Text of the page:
In 1926, in response to the growth in population of the city, the New York State legislature created the Board of Higher Education of the City of New York to integrate, coordinate and expand the institutions of higher education in the city. During the period the Board existed, Brooklyn College (1930), Queens College (1937) and a number of other four-year colleges and two-year community colleges were created.
In 1961, Governor Nelson Rockefeller signed the bill that formally created the City University of New York to integrate these institutions, and a new graduate school, together into a coordinated system of higher education for the city, and by 1979, the Board of Higher Education had become the Board of Trustees of the CUNY. Eventually, the system grew to include seven senior colleges, four hybrid schools, seven community colleges, as well as graduate schools and professional programs.
CUNY has historically served a diverse student body, especially those excluded from or unable to afford private universities. Its four-year colleges offered a high quality, tuition-free education to the poor, the working class and the immigrants of New York City who met the grade requirements for matriculated status. Many Jewish academics and intellectuals studied and taught at CUNY in the post-World War I era when some Ivy League universities, such as Yale University, discriminated against Jews. The City College of New York has had a reputation of being "the Harvard of the proletariat." Over its history, CUNY colleges, particularly CCNY, have been involved in various political movements.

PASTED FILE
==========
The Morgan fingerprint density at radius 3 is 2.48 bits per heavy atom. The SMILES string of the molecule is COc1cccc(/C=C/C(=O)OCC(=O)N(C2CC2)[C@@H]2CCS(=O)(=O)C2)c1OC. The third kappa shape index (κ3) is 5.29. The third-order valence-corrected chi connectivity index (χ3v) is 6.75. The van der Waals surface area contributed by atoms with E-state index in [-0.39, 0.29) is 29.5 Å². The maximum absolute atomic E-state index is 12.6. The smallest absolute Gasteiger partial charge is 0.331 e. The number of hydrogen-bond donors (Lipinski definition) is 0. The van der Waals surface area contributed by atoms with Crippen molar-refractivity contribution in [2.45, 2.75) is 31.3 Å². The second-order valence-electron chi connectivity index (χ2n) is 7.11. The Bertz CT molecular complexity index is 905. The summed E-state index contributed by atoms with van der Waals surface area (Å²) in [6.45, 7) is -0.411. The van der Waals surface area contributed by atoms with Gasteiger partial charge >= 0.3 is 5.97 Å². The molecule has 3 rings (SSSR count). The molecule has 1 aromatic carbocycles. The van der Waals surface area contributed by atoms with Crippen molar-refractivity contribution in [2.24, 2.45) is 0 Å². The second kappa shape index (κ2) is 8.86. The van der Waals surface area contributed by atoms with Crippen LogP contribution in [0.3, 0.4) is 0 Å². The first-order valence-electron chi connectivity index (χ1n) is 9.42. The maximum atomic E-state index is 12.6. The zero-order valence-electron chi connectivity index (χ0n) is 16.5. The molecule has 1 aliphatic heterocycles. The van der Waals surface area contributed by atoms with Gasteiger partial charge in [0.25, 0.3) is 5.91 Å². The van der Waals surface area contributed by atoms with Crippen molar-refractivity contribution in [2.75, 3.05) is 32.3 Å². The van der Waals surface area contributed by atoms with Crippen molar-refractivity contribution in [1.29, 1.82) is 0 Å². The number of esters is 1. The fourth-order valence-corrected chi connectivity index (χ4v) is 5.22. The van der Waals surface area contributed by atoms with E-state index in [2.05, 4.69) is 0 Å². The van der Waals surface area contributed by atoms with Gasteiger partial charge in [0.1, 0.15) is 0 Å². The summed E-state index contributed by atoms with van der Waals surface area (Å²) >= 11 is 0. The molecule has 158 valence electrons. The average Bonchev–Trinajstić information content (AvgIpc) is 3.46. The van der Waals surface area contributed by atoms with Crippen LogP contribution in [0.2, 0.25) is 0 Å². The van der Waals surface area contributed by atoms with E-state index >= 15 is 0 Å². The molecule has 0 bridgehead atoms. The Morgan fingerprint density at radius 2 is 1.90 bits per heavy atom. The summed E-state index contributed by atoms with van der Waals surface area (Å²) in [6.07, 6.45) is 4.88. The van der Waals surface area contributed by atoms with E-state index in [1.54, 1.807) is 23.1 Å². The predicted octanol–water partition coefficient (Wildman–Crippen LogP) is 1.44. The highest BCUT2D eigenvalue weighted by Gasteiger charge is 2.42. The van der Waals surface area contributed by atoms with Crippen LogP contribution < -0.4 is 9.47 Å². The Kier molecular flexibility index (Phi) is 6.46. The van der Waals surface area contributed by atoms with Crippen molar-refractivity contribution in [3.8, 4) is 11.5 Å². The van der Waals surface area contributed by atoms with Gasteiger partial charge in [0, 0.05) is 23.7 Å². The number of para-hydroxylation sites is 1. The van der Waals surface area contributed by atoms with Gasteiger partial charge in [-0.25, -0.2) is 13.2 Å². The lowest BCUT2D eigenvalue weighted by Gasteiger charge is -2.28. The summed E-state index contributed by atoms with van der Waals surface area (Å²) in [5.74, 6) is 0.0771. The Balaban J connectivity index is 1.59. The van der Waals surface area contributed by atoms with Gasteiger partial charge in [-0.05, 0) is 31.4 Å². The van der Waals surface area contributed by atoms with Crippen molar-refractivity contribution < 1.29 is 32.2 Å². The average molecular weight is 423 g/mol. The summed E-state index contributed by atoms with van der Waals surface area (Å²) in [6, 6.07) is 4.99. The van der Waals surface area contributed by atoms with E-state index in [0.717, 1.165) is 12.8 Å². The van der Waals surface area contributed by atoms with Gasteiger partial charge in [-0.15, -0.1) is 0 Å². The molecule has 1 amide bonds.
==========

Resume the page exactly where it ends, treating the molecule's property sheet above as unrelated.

As the city's population—and public college enrollment—grew during the early 20th century and the city struggled for resources, the municipal colleges slowly began adopting selective tuition, also known as instructional fees, for a handful of courses and programs. During the Great Depression, with funding for the public colleges severely constrained, limits were imposed on the size of the colleges' free Day Session, and tuition was imposed upon students deemed "competent" but not academically qualified for the day program. Most of these "limited matriculation" students enrolled in the Evening Session, and paid tuition.